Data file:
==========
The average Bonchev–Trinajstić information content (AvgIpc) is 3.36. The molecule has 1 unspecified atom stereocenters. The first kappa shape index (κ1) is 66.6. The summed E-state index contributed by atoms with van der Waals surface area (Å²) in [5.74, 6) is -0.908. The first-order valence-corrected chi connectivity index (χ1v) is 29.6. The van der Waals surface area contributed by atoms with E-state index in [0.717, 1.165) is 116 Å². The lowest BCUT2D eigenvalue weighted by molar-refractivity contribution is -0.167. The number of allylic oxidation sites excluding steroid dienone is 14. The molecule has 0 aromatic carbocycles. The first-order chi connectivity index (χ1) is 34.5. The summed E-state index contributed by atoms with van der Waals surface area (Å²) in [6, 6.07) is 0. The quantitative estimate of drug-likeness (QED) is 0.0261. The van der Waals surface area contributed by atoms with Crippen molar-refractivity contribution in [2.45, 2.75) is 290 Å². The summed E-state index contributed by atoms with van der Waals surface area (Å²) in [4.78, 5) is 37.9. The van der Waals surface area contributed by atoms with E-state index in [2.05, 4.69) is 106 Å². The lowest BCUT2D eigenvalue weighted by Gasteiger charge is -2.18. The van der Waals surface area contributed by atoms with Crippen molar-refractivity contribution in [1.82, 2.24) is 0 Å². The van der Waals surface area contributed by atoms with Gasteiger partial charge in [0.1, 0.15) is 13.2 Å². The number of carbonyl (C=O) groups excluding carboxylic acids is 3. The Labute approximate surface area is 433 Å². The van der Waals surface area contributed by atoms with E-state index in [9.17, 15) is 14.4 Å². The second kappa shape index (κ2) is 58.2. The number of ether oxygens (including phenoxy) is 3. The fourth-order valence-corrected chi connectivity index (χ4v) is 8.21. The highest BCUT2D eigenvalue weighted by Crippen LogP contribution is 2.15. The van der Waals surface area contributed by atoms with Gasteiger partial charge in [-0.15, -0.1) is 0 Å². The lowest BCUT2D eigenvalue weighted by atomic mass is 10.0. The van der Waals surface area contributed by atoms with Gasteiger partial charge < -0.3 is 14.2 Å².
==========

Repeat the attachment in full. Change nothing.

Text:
The average Bonchev–Trinajstić information content (AvgIpc) is 3.36. The molecule has 1 unspecified atom stereocenters. The first kappa shape index (κ1) is 66.6. The summed E-state index contributed by atoms with van der Waals surface area (Å²) in [5.74, 6) is -0.908. The first-order valence-corrected chi connectivity index (χ1v) is 29.6. The van der Waals surface area contributed by atoms with E-state index in [0.717, 1.165) is 116 Å². The lowest BCUT2D eigenvalue weighted by molar-refractivity contribution is -0.167. The number of allylic oxidation sites excluding steroid dienone is 14. The molecule has 0 aromatic carbocycles. The first-order chi connectivity index (χ1) is 34.5. The summed E-state index contributed by atoms with van der Waals surface area (Å²) in [6, 6.07) is 0. The quantitative estimate of drug-likeness (QED) is 0.0261. The van der Waals surface area contributed by atoms with Crippen molar-refractivity contribution in [2.45, 2.75) is 290 Å². The summed E-state index contributed by atoms with van der Waals surface area (Å²) in [4.78, 5) is 37.9. The van der Waals surface area contributed by atoms with E-state index in [2.05, 4.69) is 106 Å². The lowest BCUT2D eigenvalue weighted by Gasteiger charge is -2.18. The van der Waals surface area contributed by atoms with Crippen molar-refractivity contribution in [1.82, 2.24) is 0 Å². The van der Waals surface area contributed by atoms with Gasteiger partial charge in [0.1, 0.15) is 13.2 Å². The number of carbonyl (C=O) groups excluding carboxylic acids is 3. The Labute approximate surface area is 433 Å². The van der Waals surface area contributed by atoms with E-state index in [9.17, 15) is 14.4 Å². The second kappa shape index (κ2) is 58.2. The number of ether oxygens (including phenoxy) is 3. The fourth-order valence-corrected chi connectivity index (χ4v) is 8.21. The highest BCUT2D eigenvalue weighted by Crippen LogP contribution is 2.15. The van der Waals surface area contributed by atoms with Gasteiger partial charge in [-0.15, -0.1) is 0 Å². The lowest BCUT2D eigenvalue weighted by atomic mass is 10.0. The van der Waals surface area contributed by atoms with Gasteiger partial charge < -0.3 is 14.2 Å².